When the rebel legislature ordered the confiscation of loyalist property, Leslie retaliated by confiscating rebel property—that is, slaves—from plantations in the countryside outside Charlestown. He could, he told the rebels, “no longer remain the quiet spectator of their [loyalist] distresses.”
The rebel commander, Gen. Nathanael Greene, infuriated and frustrated Leslie. After Parliament voted to end the offensive actions in early 1782, Leslie tried to negotiate a ceasefire—“a duty I owed to the rights of humanity…” Greene refused. To him, Leslie’s ceasefire proposal was a scheme that would allow Britain to focus its efforts against the French. After a French defeat, the British would turn their attention again to the Americans. Washington concurred. “Sir Guy Carleton is using every art to soothe and lull our people into a state of security.”
Leslie renewed foraging raids in the countryside to feed his people. As for prisoner exchanges, “I can’t get General Greene to make any exchange of prisoners nor do anything. He is a downright lawyer.” What Leslie and Greene shared was a desire for a peaceful evacuation, one in which British troops, loyalists, and allied blacks went unharassed by rebel fire, and Charlestown itself wasn’t left looted or burned. “It is said that General Leslie exerts himself all he can to preserve order, but he is so badly supported that his orders are but indifferently executed,” Greene reported. They reached an agreement on Dec. 13, and the next day, Leslie, his troops, and remaining refugees evacuated Charlestown and the South. Most refugees went to Nova Scotia, but others settled in Florida, Jamaica, New York, and Britain itself.
Leslie returned to Scotland in 1783. He became second-in-command of the standing British army based in the country, where many remained unhappy at its 1707 union with England. He celebrated the wedding of his only child, Mary-Anne, in 1787. Virtually all noncontemporary accounts of Leslie’s death say he either died from wounds received putting down a Glasgow riot on Dec. 17, 1794, or from an illness that was somehow related to the riot.
But that’s incorrect, a myth created by an 1842 book and then distorted or poorly summarized by ensuing historians, the latest of which is a 2013 scholarly book about Leslie’s Salem raid of 1775. The facts were related in an eyewitness account published in the Dec. 22, 1794 Times of London: Earlier in December, there had been a mutiny, and Leslie had ordered five arrested ringleaders to be transported from Glasgow to Edinburgh. One of the ringleaders was a grenadier, and fellow grenadiers freed him without resistance from the guards. A mob attacked two officers that were part of the guard: an adjutant and a Major Leslie—not the general:
“They were assailed with stones by the mob and were obliged to fly for shelter in the first house they met with. Major Leslie was knocked down with a stone, but received no material injury except a slight cut over the temple.”
The Times account differentiates between Maj. Leslie and Gen. Leslie (without identifying if the two were related). But this distinction has been ignored by historians. The confusion comes not just because of the same last names of the major and the general, but because Gen. Leslie died at his home near Edinburgh on Dec. 27, just 10 days after the riot.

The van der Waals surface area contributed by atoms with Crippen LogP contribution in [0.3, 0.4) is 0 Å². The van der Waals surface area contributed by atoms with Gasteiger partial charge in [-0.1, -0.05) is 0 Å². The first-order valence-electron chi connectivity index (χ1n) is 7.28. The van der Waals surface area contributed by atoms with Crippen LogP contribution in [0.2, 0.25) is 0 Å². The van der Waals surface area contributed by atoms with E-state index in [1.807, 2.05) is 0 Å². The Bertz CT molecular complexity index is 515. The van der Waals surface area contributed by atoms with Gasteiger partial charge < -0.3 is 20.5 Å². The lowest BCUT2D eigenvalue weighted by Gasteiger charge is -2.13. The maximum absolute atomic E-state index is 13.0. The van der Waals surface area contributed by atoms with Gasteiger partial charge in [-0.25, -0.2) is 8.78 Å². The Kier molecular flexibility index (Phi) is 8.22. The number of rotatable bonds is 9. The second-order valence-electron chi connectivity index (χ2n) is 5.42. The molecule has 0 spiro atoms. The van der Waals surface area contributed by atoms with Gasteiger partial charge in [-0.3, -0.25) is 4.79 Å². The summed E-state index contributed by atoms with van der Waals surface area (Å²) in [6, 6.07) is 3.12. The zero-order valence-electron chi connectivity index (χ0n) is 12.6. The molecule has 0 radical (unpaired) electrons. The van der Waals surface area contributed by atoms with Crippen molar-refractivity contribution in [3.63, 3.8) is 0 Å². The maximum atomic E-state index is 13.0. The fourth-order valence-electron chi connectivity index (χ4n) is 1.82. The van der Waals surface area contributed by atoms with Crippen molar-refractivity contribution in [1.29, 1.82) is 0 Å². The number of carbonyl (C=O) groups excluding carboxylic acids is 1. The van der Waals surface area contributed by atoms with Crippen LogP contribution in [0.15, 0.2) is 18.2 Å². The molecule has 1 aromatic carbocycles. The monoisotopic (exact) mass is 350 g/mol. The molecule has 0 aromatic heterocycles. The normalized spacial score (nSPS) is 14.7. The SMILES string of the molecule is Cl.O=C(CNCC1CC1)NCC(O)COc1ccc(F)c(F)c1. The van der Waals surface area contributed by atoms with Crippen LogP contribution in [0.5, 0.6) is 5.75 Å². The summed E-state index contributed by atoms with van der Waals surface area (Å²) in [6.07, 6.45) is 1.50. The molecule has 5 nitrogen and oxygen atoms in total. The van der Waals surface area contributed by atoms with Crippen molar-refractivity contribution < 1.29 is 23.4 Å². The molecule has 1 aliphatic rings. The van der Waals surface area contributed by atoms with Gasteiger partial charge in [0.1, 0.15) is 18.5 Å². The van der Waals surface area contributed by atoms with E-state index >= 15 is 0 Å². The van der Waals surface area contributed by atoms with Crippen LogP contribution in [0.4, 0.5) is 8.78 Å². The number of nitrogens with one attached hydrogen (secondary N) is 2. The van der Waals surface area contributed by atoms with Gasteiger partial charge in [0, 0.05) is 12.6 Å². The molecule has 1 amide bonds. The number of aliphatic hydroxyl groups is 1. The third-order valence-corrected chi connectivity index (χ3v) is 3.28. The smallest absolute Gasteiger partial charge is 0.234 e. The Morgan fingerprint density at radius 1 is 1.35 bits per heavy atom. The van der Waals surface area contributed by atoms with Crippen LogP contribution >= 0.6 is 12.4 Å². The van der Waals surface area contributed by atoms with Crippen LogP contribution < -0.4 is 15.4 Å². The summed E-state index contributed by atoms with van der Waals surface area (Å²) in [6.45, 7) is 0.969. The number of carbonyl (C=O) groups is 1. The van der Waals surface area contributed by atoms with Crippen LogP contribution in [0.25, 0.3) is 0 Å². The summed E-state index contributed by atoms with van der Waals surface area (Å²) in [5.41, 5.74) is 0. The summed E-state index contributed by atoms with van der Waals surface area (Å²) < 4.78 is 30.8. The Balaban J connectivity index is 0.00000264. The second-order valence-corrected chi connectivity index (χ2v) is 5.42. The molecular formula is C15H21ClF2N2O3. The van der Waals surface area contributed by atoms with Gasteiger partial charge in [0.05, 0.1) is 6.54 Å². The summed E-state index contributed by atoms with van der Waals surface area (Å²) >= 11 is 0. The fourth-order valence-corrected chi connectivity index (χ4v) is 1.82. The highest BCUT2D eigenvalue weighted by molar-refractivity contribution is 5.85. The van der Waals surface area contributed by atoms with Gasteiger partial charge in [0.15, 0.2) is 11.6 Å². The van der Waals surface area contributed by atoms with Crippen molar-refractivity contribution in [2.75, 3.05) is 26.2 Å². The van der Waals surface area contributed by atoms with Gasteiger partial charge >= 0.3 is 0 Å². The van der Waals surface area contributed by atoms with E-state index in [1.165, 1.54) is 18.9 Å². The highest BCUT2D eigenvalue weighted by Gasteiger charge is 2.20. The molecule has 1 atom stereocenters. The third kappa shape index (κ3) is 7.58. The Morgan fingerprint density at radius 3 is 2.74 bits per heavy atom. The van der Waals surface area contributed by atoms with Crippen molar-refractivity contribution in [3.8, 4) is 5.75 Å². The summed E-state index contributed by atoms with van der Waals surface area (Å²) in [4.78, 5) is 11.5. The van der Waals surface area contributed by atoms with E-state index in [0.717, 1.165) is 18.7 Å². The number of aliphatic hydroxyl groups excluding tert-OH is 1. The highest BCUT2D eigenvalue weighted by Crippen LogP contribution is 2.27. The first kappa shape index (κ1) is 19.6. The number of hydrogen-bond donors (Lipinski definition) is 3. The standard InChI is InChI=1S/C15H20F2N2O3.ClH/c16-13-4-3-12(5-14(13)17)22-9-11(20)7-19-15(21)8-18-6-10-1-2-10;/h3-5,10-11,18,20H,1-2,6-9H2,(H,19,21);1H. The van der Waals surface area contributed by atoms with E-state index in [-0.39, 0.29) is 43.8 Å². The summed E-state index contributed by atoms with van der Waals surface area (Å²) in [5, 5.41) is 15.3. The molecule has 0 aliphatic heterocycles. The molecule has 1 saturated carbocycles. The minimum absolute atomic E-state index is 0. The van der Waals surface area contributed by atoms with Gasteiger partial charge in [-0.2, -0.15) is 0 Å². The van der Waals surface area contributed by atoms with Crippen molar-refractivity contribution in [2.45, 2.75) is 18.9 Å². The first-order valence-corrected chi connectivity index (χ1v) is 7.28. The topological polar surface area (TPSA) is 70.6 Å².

His death came “after a few days illness,” according to an obituary. But the obituary writer, not knowing how diseases are transmitted, assumed the Leslie’s illness was “caught at Glasgow in the service of quelling the late riots there.” Leslie was 63.
 Clinton to Lord Germain, Oct. 29, 1781, K.G. Davies, ed. Documents of the American Revolution (Colonial Office Series), vol. 20, (Dublin: Irish University Press, 1979), 252.
 Leslie to Clinton, March 27, 1782, Historical Manuscripts Commission, Report on American Manuscripts in the Royal Institution of Great Britain, vol. II (Dublin: John Falconer, 1906) 434 (accessed in Internet Archive).
 Leslie to Carleton, June 27, 1782, Historical Manuscripts Commission, Report on American Manuscripts in the Royal Institution of Great Britain, vol. II, 543-544.
 For Leslie’s early history, see Kenneth Rutherford Davis, The Rutherfords in Britain: a History and Guide, (Gloucester, UK: Alan Sutton Publishing, 1987), 42-45, excerpt published in genealogy.com, “Sir John Rutherfurd of that Ilk and Edgerston,” http://genforum.genealogy.com/rutherford/messages/6047.html (accessed 2-8-12); John Debrett, Debrett’s Peerage of the United Kingdom of Great Britain and Ireland, vol. 2. (London: G. Woodfall, 1828), 526, Google Books; Richard L. Blanco, ed., The American Revolution, 1775-1783, An Encyclopedia (New York: Gardland Publishing, Inc., 1993), 919; H.G. Purdon, Memoirs of the Services of the 64th Regiment (Second Staffordshire) 1758 to 1881, (London: W.H. Allen & Co., ), Google Books; H.G. Purdon, An Historical Sketch of the 64th Regiment by Major H.G. Purdon, http://web.archive.org/web/20010911013815/http://www.cvco.org/sigs/reg64/64th_sketch.html (accessed March 7, 2010); Marg Baskin, “Alexander Leslie,” Oatmeal for the Foxhounds: Banastre Tarlton and the British Legion, http://home.golden.net/~marg/bansite/btfriends.html (accessed 9-13-09); and Essex Institute, “The Affair at the North Bridge, Salem, February 26, 1775.” Historical Collections of the Essex Institute, vol. 38, no. 4, October 1902, 325, Google Books.